Yakeppachi no Maria v2 (complete)

Whew, Yakeppachi no Maria is done at last! Didn't think a 2-volume project would take so long, but you know how real life can be. Like I said before, and as Tezuka himself states in the translated afterword included at the end of v2, Yakeppachi no Maria's is Tezuka's "yakeppachi" at the rapidly changing manga world of the late 60s and 70s where the younger generations were eager to break taboos that the older generations had been confined to. With this context in mind, I think it's a neat little work that deserves to be translated even if the execution wasn't great (talk about a rushed ending!). For a legend like Tezuka, sometimes, the intent is as interesting as to read into as much as the actual works themselves, and Happyscans and I hope that reading this manga has given you a better idea into Tezuka and his career.

19 October 2016

Some Thoughts on Historical What-Ifs

"Eat your hamburgers, Apollo."
For part 3 of books I read in 2016, I want to start off by making a confession. I quite dislike historical what-ifs. It's not because I think these mind-exercises are of no value. In fact, I think they are valuable exercises. Rather, it's that a lot of historical what-ifs I see in internet discussions (not exactly a high bar of discourse, this blog included) are extremely sloppy exercises in logic that promote the idea of a singular cause for historical outcomes. Moreover, I find it very hard to believe that the so-called "pivotal moments" are really as "pivotal" as they're cracked up to be. Sure, the immediate aftermath will be different, but how different would things be a few centuries since the crossroads? Take Oda Nobunaga for example, since he's in a few anime series this season. "What if he died at the Battle of Okehazama? What if the Honnouji Incident never occurred?" The popular answer to the former is that Japan wouldn't have emerged as a unified nation while for the latter is that Japan would have been an innovative, outward-looking, modern nation much, much earlier. It's shit like this that triggers my historical autism. Why? Because it assumes that the process of unification can stem only from Oda's god-like figure, that a zeal for modernization can be ingrained by a single person on an entire nation regardless of external pressures, or that state policies can never change. I can get into a more detailed discussion on the process of unification/disintegration using Europe, China, Middle East as case studies to show why I don't think Oda is as critical as he's often claimed to be, but I don't want to get too off-topic now.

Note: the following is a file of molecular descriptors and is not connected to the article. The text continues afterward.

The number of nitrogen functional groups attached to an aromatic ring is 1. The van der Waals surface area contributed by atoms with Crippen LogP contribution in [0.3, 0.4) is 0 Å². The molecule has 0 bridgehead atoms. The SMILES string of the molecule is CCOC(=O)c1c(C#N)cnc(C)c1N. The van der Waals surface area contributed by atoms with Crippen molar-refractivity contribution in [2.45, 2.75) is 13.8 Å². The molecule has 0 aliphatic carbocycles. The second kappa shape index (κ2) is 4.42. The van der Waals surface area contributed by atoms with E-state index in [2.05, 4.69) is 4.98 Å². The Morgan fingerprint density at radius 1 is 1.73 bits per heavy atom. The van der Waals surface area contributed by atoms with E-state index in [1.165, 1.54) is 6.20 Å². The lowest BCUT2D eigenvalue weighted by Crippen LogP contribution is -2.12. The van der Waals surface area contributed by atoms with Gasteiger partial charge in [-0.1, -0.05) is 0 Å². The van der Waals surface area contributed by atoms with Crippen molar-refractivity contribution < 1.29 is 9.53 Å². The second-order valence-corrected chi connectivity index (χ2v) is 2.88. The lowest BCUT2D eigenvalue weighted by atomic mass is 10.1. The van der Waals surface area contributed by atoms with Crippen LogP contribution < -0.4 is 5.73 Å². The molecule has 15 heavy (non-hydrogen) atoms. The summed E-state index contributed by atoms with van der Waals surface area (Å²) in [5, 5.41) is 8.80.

In any case, as much as I dislike historical what-ifs, I couldn't help but think of even crazier what-if scenarios of my own as I read some of these books. So I apologize beforehand for any simple assumptions or lapses in critical thinking in my opinions below. Like always, I try to write these posts half-jokingly, half-seriously.

16 October 2016

Soil v8 (complete)

Hopefully, my editor Kennit and I can finish this long-abandoned series before the end of the year, but no promises.

And volume 8 is now done!

Soil v8:   Mega
Soil c64:   Mega

17 September 2016

Some Politically Incorrect Thoughts on Religiously Incorrect Topics

Literally me as I write this post